Maranzano also proved unsatisfactory to Mr. Luciano, who had him killed five months after the murder of Masseria. Luciano then led the process of organizing the Mafia under the leadership of “the Commission”  or “the Syndicate,” which was to make decisions and resolve underworld disputes nationwide. The enforcement arm of the Commission was nicknamed Murder Incorporated and was headed by Albert Anastasia and Louis “Lepke” Buchalter.

 Polly Adler was born in Russia in 1900. On coming to New York, she worked as a showgirl and drifted into the world of prostitution. With an engaging personality and a shrewd head for business, she became the city’s leading madam and headed a brothel that attracted a clientele both from high society and from the mob. Patrons are said to have included Robert Benchley, George S. Kaufman, Dutch Schultz, Harold Ross, Desi Arnaz, Milton Berle and Peter Arno. There is a rumor that the vanished Judge Crater died at one of Polly’s brothels.

The story of the Algonquin Round Table is too well known to require much rehashing. As Cornelius describes, the Table began when Dorothy Parker was fired from Vanity Fair and her friends Robert Benchley and Robert Sherwood resigned in protest. The trio began lunching at the Rose Room in the Algonquin and came to be joined by a number of writers, artists and theatrical people, many of whom are named in the novel. Accusations abounded that the members of the Round Table shamelessly promoted each other and dished outsiders. Alexander Woollcott and Harpo Marx were great friends, although Harpo did not return the romantic passion Woollcott plainly felt for him.

The Marx Brothers opened at the Casino Theater on Broadway in the musical revue I’ll Say She Is on May 19, 1924. It was an immediate smash. Of the many highly favorable reviews, the one written by Alexander Woollcott was no doubt the most florid. The Marx Brothers later scored successes on Broadway in The Cocoanuts (1925) and Animal Crackers (1928), both musical comedies with books written by George S. Kaufman and Morrie Ryskind. The brothers then went on to success in the movies. Their first two films re-created the two Kaufman/Ryskind hits.

As Cornelius admits, he is hard on Dorothy Parker. This is perhaps not surprising, since Parker was an alcoholic who passed through a series of unhappy affairs and undoubtedly battled depression. She was also a wonderful writer and the wittiest of a very witty crowd. She later came to despise the Algonquin Round Table, claiming its members dealt in trivial wisecracks while the real writers of the day were people like Lardner, Fitzgerald, Faulkner and Hemingway. Parker eventually became a screenwriter in Hollywood, where her left-wing politics landed her on the Hollywood blacklist. She died in 1967 and left her estate to Dr. Martin Luther King, Jr.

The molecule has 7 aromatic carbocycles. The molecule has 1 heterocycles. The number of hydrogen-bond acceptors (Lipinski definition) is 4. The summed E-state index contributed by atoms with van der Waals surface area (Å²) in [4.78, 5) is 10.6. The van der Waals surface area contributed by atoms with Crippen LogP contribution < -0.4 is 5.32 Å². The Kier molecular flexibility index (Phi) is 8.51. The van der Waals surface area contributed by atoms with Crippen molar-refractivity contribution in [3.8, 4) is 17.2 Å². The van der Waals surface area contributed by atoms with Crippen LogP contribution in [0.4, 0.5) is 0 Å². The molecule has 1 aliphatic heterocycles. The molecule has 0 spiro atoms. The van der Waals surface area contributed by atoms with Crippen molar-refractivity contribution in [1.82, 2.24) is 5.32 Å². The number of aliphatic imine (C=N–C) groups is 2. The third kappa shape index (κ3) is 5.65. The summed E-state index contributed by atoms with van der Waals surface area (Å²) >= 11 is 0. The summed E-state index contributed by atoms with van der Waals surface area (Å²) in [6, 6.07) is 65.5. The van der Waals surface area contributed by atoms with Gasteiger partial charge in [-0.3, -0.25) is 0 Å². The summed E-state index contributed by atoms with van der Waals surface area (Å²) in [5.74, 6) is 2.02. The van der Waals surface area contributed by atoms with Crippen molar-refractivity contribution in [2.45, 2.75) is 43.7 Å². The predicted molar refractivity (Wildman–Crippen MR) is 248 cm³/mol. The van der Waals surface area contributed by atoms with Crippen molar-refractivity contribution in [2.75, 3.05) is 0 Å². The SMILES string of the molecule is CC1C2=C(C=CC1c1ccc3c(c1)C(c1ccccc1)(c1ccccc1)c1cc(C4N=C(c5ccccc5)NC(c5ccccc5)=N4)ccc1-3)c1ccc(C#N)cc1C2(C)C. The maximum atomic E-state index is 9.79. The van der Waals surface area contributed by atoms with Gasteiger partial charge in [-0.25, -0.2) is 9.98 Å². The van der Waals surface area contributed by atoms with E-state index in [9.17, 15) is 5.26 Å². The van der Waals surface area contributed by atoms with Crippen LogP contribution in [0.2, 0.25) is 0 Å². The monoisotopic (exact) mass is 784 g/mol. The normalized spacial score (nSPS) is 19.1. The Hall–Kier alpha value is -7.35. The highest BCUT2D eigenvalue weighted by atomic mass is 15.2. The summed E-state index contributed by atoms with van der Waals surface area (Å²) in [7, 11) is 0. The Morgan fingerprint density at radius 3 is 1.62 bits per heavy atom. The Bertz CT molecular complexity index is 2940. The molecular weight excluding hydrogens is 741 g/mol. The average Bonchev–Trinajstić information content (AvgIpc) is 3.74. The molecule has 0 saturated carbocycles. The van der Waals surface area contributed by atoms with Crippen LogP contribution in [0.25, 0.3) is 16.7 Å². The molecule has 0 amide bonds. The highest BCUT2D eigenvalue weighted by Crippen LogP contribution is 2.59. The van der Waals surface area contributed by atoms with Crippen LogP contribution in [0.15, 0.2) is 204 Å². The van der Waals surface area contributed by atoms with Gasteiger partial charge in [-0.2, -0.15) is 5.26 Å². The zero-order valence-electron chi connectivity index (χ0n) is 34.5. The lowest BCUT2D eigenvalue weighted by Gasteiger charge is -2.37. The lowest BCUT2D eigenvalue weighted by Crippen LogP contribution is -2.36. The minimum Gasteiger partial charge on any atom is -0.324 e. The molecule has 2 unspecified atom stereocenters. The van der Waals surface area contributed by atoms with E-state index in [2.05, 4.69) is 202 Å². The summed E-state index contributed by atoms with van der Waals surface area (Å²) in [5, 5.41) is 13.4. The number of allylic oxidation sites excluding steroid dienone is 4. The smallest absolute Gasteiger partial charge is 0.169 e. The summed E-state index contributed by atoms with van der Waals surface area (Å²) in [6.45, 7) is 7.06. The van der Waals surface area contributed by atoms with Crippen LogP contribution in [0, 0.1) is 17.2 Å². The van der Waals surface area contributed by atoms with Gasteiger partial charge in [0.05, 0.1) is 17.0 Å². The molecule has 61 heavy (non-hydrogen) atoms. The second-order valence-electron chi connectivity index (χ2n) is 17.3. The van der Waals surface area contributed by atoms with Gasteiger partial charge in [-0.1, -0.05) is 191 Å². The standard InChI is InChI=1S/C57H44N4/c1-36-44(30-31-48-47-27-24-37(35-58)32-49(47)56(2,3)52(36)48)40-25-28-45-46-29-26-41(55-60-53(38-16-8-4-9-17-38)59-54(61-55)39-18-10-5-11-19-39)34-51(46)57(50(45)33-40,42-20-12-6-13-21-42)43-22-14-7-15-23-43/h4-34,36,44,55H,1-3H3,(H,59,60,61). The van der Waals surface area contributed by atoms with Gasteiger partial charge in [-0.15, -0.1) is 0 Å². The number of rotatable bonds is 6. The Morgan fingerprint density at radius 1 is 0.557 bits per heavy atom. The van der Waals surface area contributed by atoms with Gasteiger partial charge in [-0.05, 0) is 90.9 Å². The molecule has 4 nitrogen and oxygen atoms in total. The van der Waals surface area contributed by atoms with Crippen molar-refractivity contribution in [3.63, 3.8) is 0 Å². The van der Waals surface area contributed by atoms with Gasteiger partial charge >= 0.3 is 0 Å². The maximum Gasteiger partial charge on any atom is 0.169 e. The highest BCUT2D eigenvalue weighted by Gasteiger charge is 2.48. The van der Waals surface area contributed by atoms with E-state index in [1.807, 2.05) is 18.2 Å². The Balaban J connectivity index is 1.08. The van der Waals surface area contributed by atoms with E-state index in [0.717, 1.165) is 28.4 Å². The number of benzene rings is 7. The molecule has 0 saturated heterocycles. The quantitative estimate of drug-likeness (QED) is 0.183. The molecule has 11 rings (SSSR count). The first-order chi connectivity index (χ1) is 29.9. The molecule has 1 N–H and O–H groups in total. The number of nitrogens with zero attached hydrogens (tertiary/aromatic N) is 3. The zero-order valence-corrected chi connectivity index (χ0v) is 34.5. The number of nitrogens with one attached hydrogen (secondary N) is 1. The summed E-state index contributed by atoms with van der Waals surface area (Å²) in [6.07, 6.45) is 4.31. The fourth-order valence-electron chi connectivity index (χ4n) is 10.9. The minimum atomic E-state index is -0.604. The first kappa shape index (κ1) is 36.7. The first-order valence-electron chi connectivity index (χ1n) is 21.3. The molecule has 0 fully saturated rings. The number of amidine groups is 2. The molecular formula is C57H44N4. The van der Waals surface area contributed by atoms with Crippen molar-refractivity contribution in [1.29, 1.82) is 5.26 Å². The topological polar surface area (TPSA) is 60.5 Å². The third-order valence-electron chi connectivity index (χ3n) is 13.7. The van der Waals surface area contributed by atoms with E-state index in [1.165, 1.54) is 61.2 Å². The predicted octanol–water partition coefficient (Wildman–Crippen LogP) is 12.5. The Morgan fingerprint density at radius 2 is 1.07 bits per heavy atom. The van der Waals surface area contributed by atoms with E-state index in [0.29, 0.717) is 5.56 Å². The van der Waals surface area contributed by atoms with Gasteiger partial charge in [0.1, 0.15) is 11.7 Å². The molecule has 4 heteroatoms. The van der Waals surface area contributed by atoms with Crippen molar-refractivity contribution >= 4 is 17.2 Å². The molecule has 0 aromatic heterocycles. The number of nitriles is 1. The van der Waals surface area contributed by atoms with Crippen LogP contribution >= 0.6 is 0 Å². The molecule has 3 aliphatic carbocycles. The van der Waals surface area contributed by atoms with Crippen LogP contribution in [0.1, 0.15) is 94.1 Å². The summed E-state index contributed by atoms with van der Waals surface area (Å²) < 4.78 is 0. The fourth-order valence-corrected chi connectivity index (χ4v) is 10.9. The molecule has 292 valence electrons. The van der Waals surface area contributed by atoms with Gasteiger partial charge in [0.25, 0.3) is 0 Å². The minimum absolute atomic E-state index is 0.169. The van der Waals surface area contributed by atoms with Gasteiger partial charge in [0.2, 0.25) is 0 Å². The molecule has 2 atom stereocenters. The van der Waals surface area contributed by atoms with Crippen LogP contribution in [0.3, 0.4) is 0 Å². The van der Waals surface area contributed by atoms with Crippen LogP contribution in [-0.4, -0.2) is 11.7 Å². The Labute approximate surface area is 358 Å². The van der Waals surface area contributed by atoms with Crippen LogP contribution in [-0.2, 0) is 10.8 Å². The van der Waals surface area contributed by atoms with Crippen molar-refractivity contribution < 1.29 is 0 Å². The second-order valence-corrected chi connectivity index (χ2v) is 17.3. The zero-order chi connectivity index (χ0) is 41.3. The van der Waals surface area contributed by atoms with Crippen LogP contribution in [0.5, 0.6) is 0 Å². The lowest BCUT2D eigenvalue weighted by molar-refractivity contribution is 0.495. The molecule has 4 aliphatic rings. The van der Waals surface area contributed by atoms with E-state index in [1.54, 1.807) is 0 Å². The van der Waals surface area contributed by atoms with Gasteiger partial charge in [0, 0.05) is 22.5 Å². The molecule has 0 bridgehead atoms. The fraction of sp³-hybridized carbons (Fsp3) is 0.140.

Ron Chernow’s terrific book The House of Morgan generally supports what Cornelius says about that august institution. While J. Pierpont Morgan built the House into the preeminent driver of American finance, it was his son Jack who presided after the First World War, when American bankers moved into first position in the world’s financial circles due to the decimation of Europe in the war. Tom Lamont was indeed the world’s foremost international banker, but in many ways Dwight Morrow has the more interesting story. He befriended classmate Calvin Coolidge at Amherst. Everyone in the class voted Morrow as the Most Likely to Succeed except Morrow, who voted for Coolidge. After an unsatisfying period practicing law, Morrow joined the House of Morgan and became a very successful partner. He chaired the U.S. Aviation Board, which later led him to meet Charles Lindbergh, the man his daughter Anne would marry. He became an expert on Mexico and left Morgan when President Coolidge appointed him Ambassador to Mexico, where he scored great successes in a country that had long been torn by revolution and then by a violently anti-clerical regime. In 1930, he was elected to the U.S. Senate as a Republican from the State of New Jersey. However, for all his success, Morrow suffered an addiction to alcohol. He died at his estate in Englewood, New Jersey in 1931.